Pictures from paradise

My colleague Arno and his wife are on Ko Samui, and our colleague Nabil is on Phuket. Some ten days ago, Arno sent a picture which he took with his phone, writing that he doesn’t really want to come back…

Reminded me of our last time in Malaysia, which is five years ago already. Well, paradise, yes, maybe. For us. But first and foremost, it’s hot. You’re sweating without doing much:

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Zuleikha, Malaysia 2010

So after noon, you sometimes just sit around, feeding keropok to the cats:

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The kids – here are some of our relatives – play and pose, but even under the trees in some other kampung further North, it’s hot – and at night, you’ll get eaten up by mosquitoes:

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Finally, here are two portraits I made during that holiday (I’ve shown them before). The first one is of Comel who is now married and has a baby boy herself:

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Comel, July 2010

And the second one is of her brother, who sadly isn’t amongst us anymore:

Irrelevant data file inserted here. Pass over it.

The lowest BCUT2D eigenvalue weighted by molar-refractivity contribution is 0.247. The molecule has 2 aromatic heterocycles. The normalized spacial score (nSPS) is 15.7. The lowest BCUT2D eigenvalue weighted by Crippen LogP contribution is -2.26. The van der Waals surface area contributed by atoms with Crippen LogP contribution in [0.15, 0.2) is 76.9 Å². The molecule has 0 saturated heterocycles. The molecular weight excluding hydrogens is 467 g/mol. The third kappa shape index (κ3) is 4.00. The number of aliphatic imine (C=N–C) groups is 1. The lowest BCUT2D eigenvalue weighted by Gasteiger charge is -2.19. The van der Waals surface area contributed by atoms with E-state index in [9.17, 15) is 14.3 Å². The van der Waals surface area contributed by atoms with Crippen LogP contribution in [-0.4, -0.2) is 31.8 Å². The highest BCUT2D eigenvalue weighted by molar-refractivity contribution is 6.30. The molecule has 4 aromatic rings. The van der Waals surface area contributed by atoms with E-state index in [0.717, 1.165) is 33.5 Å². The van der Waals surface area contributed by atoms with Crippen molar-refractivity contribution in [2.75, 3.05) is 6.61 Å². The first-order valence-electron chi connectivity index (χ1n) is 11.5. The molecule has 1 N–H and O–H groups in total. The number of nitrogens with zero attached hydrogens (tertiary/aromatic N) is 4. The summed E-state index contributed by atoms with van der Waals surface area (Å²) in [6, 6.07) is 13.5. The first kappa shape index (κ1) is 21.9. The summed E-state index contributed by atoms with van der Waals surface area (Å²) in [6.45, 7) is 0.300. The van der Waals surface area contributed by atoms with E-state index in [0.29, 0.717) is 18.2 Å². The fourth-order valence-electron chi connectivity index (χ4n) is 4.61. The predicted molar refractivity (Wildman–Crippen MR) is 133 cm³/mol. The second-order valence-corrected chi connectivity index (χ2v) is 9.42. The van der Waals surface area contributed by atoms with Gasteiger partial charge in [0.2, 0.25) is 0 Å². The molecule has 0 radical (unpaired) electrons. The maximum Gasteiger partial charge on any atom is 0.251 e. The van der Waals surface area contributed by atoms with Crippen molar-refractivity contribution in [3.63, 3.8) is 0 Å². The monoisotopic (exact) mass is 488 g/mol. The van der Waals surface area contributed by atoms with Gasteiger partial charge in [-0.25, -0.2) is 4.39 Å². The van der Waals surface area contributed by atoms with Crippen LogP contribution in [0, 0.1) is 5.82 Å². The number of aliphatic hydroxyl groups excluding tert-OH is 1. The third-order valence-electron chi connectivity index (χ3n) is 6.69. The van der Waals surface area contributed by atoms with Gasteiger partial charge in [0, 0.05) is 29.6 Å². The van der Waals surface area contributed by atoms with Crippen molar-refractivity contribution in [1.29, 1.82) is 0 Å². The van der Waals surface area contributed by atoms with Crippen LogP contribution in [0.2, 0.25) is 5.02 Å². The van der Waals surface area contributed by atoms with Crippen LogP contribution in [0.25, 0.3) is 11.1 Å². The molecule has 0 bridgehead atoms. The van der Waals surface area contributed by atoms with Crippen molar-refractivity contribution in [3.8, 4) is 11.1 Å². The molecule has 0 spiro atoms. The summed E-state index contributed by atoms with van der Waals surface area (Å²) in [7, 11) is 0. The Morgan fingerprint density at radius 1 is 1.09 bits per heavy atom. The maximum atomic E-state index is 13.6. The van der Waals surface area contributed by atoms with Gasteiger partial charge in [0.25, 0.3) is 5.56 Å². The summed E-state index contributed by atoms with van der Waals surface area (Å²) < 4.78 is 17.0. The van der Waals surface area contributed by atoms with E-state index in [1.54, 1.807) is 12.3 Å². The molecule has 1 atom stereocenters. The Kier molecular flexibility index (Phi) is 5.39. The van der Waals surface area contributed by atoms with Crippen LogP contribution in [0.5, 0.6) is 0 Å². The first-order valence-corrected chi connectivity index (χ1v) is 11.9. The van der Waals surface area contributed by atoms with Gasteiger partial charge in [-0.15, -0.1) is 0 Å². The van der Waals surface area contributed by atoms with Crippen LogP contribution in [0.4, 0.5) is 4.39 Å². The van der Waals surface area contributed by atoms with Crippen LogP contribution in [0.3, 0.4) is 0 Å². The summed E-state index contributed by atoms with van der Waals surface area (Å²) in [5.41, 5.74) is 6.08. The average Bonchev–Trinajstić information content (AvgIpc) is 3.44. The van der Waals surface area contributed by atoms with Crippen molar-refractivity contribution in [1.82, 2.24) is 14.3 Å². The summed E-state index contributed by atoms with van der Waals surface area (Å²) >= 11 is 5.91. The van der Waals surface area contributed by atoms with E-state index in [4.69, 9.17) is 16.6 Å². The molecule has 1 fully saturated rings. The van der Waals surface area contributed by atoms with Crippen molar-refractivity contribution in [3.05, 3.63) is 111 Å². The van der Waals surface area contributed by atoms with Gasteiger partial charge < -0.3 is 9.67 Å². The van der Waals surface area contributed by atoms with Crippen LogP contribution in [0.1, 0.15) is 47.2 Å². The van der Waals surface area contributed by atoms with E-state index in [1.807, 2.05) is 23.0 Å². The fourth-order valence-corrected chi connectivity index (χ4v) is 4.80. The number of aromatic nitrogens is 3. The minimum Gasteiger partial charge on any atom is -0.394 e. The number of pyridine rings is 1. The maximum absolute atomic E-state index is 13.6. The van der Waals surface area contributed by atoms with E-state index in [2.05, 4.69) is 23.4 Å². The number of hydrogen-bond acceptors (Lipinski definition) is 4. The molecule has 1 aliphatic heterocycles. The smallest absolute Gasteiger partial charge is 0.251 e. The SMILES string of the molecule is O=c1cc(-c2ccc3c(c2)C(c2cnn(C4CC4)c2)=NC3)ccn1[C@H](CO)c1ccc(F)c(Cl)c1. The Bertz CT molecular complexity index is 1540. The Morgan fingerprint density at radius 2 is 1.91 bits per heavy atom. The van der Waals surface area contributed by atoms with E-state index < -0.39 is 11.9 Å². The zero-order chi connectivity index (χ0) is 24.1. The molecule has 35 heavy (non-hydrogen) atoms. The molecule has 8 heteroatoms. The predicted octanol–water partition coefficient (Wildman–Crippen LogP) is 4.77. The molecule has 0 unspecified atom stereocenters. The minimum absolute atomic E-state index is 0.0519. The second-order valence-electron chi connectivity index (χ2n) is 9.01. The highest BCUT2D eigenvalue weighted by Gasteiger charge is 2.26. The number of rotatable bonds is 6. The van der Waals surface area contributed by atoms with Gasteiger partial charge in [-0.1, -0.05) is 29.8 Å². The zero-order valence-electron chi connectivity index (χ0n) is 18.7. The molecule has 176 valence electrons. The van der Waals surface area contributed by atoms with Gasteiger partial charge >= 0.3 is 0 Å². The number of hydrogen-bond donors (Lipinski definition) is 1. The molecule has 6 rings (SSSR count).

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Mohammed Haniff, July 2010

So is Malaysia, or is Thailand paradise? Like I wrote above: Well, paradise, yes, maybe. For us. But that is only because first these people – relatives or not – will do everything they can to make it paradise for you, and second we’re ignoring most of their problems.

Have to go back there soon…

It’s green again

First of May, and finally you see that it’s spring. I took this photo three days ago at work while having our usual lunch walk (and it shows my colleague Arno):

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Spring in Sossenheim

And I took this one just a few minutes ago on our veranda:

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It’s green again

We’ve had a bit of rain lately, with probably more to come. Still this is very good for the plants – we don’t have some tropical rain forest around here yet, but it surely helps. 😉

For the first picture I used the Panasonic Lumix 14mm/2.5 lens (and a Marumi Super DHG polarizer in front of it), for today’s picture it was the M.Zuiko 45mm/1.8 lens, both with an aperture of f/4.

Thanks for viewing.

A photo, not taken by me

Normally I rarely show photos here which I didn’t take myself. But here’s one I found at work:

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IBM Debuts Analytics for Everyone, by ibmphoto24 on Flickr